Life on the Mekong
November 18, 2014
On the transfer over from the airport to our hotel in Saigon the immediate impression is that this is a world away from the images of the Mekong that we’d seen before flying out to Vietnam & Cambodia.
That’s because it is!
Saigon (or Ho Chi Minh as it’s sometimes known) is a bustling, vibrant city with what feels like thousands, if not hundreds of thousands, of scooters speeding past you. It has a very different feel to a western city; not dirty exactly but very lived in.
Almost all the stores open onto and spill out onto the street with street vendors cramming themselves in between each shop as well, making negotiating along the streets an effort in places.
It’s not till you get to the Mekong itself that the pace changes and you find the Mekong you’ve seen in all the brochures.
Don’t get us wrong, the Mekong is still a busy river! It’s just everything feels a lot calmer and relaxed as you’re drifting down it (helped no doubt by the luxurious river cruise ship you’re on!).
There are many, many ways to see Vietnam and Cambodia but perhaps the most natural, especially with the Mekong traveling right down the middle of both countries, is to see them on a river cruise.
Once you’ve settled on that option there are numerous ways to customise your trip to suit your own requirements (and purse!).
For the full experience perhaps the best option is to go for a long twenty two day option, flying first into Hanoi to explore Northern Vietnam for a few days before flying down to Saigon for a day or two and then picking up the cruise.
If that option feels a little long (or too pricey) you can try the fifteen day option and fly straight to Saigon and then board your cruise ship.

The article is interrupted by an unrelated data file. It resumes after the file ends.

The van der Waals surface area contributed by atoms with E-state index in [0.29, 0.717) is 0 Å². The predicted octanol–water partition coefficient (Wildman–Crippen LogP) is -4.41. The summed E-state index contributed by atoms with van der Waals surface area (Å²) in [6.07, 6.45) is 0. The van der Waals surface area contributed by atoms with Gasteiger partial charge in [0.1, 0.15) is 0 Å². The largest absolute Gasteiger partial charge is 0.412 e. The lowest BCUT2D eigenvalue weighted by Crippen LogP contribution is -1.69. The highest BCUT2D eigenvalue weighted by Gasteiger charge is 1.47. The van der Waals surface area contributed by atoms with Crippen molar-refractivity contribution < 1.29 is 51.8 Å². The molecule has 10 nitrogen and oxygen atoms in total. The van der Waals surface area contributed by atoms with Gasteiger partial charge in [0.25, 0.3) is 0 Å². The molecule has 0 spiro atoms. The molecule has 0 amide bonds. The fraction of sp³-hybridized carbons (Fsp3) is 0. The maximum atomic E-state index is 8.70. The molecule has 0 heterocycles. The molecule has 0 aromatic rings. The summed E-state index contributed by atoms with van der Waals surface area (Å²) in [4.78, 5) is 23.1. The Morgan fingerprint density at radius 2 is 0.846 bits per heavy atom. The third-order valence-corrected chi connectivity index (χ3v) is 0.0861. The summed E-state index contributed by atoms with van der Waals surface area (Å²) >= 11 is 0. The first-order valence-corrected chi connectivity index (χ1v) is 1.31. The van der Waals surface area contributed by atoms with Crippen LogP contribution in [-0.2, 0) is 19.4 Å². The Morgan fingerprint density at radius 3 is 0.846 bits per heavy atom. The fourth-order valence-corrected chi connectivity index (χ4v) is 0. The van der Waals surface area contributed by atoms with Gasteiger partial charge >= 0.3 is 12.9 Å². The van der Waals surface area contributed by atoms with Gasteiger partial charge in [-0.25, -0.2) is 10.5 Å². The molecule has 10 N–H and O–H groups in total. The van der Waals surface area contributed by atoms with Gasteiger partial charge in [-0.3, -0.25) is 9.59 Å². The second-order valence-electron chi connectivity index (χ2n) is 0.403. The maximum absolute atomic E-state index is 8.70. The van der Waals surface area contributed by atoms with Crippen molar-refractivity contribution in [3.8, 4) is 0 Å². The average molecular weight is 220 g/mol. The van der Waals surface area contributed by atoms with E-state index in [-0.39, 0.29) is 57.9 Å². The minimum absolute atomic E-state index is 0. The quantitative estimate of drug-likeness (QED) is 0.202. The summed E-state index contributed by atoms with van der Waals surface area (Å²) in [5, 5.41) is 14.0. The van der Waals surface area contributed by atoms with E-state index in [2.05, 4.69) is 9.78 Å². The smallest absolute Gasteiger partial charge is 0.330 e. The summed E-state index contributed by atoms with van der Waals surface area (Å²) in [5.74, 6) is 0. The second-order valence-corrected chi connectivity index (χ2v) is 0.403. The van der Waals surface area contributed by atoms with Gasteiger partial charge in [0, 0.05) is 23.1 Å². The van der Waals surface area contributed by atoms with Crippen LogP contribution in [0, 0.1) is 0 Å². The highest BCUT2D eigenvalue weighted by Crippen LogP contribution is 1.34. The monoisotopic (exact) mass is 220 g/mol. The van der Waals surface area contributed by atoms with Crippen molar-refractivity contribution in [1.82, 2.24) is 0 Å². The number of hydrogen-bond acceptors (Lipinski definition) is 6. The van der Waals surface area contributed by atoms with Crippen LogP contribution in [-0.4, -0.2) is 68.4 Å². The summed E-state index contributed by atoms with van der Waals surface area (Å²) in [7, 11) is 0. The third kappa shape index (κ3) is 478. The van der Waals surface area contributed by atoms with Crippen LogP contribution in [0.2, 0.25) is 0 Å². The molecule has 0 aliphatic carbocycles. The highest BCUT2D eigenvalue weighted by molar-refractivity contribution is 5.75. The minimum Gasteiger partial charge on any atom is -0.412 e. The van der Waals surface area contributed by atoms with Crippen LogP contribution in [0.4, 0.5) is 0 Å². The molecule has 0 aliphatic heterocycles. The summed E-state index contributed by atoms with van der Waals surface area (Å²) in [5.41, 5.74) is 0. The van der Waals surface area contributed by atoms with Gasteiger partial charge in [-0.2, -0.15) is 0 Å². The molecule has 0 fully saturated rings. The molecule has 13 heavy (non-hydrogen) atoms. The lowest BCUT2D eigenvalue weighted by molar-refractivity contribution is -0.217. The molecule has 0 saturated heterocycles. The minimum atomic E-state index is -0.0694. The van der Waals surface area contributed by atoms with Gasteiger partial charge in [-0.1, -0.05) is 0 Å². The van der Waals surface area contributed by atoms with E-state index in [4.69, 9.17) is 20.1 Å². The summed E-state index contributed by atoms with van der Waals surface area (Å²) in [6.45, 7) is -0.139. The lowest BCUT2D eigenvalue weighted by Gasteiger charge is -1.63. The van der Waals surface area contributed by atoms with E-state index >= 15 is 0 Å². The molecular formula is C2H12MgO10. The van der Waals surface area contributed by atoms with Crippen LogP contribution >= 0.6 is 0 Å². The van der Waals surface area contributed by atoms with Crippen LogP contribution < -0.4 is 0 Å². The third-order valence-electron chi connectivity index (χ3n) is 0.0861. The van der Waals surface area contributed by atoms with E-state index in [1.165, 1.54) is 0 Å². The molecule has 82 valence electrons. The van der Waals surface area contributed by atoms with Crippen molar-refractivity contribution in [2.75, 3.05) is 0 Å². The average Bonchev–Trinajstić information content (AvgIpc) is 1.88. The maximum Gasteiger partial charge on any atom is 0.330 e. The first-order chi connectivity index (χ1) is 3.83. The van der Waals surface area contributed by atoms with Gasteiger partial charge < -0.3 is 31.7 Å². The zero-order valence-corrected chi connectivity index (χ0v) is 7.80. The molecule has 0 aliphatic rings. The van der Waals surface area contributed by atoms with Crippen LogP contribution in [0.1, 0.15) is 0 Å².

Either way you then get to spend seven glorious days drifting down the Mekong, exploring along the way before arriving in Siam Reap and flying home after one, two, three or as many nights as you feel you need to recover from your cruise (it’s a hard life after all).
Assuming you’ve skipped Hanoi (as we did) your holiday will start with exploring Saigon.
Must do’s –
- The Indoor Market (don’t be afraid to haggle) – (a lot!) If you’re worried you can read our guide to haggling in the Far East here
- A roof top bar – The view of Saigon by night, cocktail in hand can’t be described. It’s something you just have to try for yourself. Our recommendation for the best prices and views would be the Sheraton Saigon (and yes – it was hard work researching that for you!).
- A local restaurant. We don’t mean a nice restaurant that serves local cuisine to tourists – We mean a REAL local restaurant. Our recommendation would be Thirty One; trust us – it’s worth it! – You can take a more detailed look at some of the local ‘delicacies’ here
- And finally the Cu Chi tunnels
Any tour organiser worth their salt will have the Cu Chi tunnels included free as part of your trip (make sure you check before you book) as their iconic part of any Vietnam trip.
We’d read a lot about the Vietnam war before flying out and expected the Cu Chi tunnels to feel quite emotive.
They didn’t though – (that came later with Cambodia’s killing fields).
The guides were incredibly informative and interesting, a wealth of knowledge in fact with some of them having lived through the war but the whole experience felt very touristy – go here, look at that, take a photo standing here. Worth doing but perhaps not more than once. You can take a more detailed look at the Cu Chi tunnels in our photo album here
Leaving Saigon behind you begin your river cruise and get to experience what life’s like on the Mekong.
The first thing that strikes you is how busy the river is……….
You’ll hardly see any commercial vessels though. Aside from the odd cruise ship, perhaps heading in the other direction, the majority of traffic will be family owned vessels like the example pictured above.
The bigger the boat the more ‘status’ you’re family will have on the river.